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Menopausal hormone therapy can improve bone health: Study

London: Women who undergo hormone therapy for menopausal symptoms such as hot flashes can not only increase bone mass, but also can improve bone structure, according to a new study.

According to previous studies, menopausal hormone therapy can have positive impact on bone mineral density.

The new study showed that menopausal hormone therapy also can improve bone mass and structure and that the bone health benefits persist for at least two years after women stop treatment.

Representational image. Reuters

Representational image. Reuters

“When used specifically, in postmenopausal women younger than 60-years-old for whom the benefits outweigh risks, menopausal hormonal therapy is effective for both the prevention and treatment of osteoporosis,” said lead author Georgios Papadakis from the Lausanne University Hospital in Switzerland.

Osteoporosis is a progressive condition in which bones become structurally weak and are more likely to fracture or break. Menopause, which usually occurs when a woman is in her 40s or 50s, significantly speeds bone loss.

For the study, the team conducted a cross-sectional analysis on 1,279 women aged 50 to 80.

The researchers found higher trabecular bone scores — used to predict fracture risk in post-menopausal women — in those who used the therapy, compared to women who had never used it.

Past users of the therapy exhibited higher bone mass density and a trend for higher bone micro architecture values compared to women who had never used menopausal hormone therapy.

The findings can help optimise the use of menopausal hormone treatment in menopausal women at risk of osteoporosis, the researchers noted.

The study was published in the Journal of Clinical Endocrinology and Metabolism.

First Published On : Nov 18, 2016 22:50 IST

Millions of osteoporosis patients remain undiagnosed and untreated: Study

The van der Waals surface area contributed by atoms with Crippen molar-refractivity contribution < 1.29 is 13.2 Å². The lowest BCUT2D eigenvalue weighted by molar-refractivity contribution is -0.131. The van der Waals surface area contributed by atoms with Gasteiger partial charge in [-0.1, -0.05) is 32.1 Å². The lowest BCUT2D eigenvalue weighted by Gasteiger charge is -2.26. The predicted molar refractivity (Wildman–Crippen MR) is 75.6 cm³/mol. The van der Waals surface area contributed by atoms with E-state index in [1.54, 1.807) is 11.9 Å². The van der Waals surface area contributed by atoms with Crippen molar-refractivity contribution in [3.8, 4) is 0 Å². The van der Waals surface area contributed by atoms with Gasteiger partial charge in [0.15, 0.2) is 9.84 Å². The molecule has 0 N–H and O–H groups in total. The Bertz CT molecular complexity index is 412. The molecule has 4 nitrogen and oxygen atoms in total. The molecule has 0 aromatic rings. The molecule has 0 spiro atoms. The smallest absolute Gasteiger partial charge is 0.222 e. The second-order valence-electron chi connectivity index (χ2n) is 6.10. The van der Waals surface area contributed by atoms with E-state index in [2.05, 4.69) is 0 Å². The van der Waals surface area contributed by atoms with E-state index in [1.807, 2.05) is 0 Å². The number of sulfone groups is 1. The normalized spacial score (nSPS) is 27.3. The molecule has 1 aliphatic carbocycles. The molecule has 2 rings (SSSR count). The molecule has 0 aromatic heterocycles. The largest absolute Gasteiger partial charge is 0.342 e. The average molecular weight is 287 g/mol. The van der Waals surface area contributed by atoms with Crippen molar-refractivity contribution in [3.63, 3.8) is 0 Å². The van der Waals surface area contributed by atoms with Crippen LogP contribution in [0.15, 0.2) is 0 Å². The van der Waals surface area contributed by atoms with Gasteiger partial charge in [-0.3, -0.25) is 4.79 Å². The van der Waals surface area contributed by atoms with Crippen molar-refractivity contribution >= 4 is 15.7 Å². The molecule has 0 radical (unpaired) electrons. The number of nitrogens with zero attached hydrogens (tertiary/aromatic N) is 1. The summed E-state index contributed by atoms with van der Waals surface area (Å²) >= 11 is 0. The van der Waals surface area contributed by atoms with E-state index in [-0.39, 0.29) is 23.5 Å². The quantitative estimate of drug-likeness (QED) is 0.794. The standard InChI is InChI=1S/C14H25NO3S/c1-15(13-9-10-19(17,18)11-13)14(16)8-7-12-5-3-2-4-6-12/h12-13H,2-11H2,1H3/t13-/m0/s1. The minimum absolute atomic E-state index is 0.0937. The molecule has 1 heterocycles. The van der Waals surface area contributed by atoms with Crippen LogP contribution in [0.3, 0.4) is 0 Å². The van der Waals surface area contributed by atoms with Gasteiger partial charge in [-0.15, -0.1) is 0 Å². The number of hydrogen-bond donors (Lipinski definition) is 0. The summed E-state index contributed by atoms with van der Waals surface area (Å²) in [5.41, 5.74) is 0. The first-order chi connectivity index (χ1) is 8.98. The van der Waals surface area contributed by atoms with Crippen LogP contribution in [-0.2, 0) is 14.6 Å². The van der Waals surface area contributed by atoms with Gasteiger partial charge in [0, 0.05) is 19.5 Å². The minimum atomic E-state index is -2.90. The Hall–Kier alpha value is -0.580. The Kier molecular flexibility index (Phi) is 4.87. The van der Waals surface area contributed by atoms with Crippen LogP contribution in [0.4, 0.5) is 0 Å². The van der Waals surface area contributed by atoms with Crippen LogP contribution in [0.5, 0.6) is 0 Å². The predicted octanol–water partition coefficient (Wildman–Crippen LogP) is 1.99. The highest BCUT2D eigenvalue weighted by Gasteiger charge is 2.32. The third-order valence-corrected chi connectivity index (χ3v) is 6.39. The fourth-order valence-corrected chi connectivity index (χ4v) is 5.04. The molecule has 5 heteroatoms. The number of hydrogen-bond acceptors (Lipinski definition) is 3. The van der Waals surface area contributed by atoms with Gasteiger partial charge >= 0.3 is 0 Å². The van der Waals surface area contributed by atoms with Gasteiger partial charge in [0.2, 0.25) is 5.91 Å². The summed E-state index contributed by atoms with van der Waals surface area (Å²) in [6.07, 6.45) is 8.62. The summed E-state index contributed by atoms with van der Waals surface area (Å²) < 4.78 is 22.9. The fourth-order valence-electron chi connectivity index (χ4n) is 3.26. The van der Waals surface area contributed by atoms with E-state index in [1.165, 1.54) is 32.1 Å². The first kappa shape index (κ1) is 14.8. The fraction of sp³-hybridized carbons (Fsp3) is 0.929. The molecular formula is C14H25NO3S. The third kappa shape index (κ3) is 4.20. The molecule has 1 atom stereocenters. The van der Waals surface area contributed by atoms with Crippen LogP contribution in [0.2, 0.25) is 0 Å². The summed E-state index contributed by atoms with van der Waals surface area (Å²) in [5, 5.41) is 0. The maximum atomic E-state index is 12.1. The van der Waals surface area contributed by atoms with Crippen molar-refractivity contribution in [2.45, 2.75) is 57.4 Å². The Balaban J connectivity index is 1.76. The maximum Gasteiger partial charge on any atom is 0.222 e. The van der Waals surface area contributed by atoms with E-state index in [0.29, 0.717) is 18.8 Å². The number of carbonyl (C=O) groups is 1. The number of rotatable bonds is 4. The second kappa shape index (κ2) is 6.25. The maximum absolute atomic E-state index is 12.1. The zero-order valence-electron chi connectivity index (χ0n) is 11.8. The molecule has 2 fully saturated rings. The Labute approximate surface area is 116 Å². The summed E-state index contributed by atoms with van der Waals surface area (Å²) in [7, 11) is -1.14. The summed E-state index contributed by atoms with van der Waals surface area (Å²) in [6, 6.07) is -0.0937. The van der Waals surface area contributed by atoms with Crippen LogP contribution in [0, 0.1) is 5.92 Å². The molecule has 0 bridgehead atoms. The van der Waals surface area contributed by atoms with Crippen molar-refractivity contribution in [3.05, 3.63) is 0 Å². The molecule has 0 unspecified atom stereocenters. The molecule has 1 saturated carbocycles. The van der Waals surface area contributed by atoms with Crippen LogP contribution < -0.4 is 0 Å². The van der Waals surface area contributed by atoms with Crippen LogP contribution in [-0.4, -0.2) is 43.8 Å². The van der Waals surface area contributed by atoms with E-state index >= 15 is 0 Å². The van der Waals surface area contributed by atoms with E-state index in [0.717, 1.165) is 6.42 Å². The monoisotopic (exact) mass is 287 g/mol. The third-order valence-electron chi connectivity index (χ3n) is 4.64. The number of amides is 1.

<!– /11440465/Dna_Article_Middle_300x250_BTF –>As per a recent research, approximately 80% of those who have already suffered a broken bone due to osteoporosis, remain unprotected against the risk of further disabling fractures. The report finds that despite the global threat posed by fragility fractures and the availability of safe and cost-effective therapies that could reduce the number of fractures, gaps in care are preventing millions of at-risk individuals from being diagnosed and treated worldwide.Co-author Eugene McCloskey said, “This report is a necessary and urgent call to action.” The result of fragility fractures can be profoundly debilitating with chronic pain and disability leading to reduced mobility and quality of life. Fewer than half of seniors who survive a hip fracture will walk unaided again, and up to 20 percent will become residents of care homes in the year following the fracture.”The report identifies the following ten major care gaps that are preventing early assessment and treatment, and outlines possible solutions that could be implemented by national health authorities worldwide.Poor case finding and management is found in regard to secondary fracture prevention, osteoporosis induced by medicines, diseases associated with osteoporosis, and primary fracture prevention for individuals at high risk of fracture.Suboptimal communication and low public awareness is identified in regard to the importance of staying on prescribed treatment, public awareness of the serious impact of osteoporosis and fracture risk, knowledge of the benefits versus the risks of osteoporosis treatment.Neglect by national governments and healthcare systems: impeding access and reimbursement to osteoporosis assessment and treatment, failing to prioritize fragility fracture prevention in national healthcare policy.Lack of epidemiological data particularly in the developing world, is needed to help inform policy development.This is of special urgency given that projections indicate that the burden of fragility fractures will shift to the developing world over the next four decades.IOF President Professor John A Kanis added, “The care gaps described in this report, together with their associated solutions, outline a Global Framework for tackling the devastating burden of osteoporotic fractures around the world. We urge national policymakers and healthcare professional organizations to work together to identify local gaps in the provision of best practice for the populations that they serve.””One important step, among others, is the systematic implementation of Fracture Liaison Services to address the need for secondary fracture prevention within the most high risk patients. It is clear that the time for optimal management of bone health is now – not in 10 or 20 years’ time when it will already be too late.”The study was issued by the International Osteoporosis Foundation (IOF) in anticipation of World Osteoporosis Day.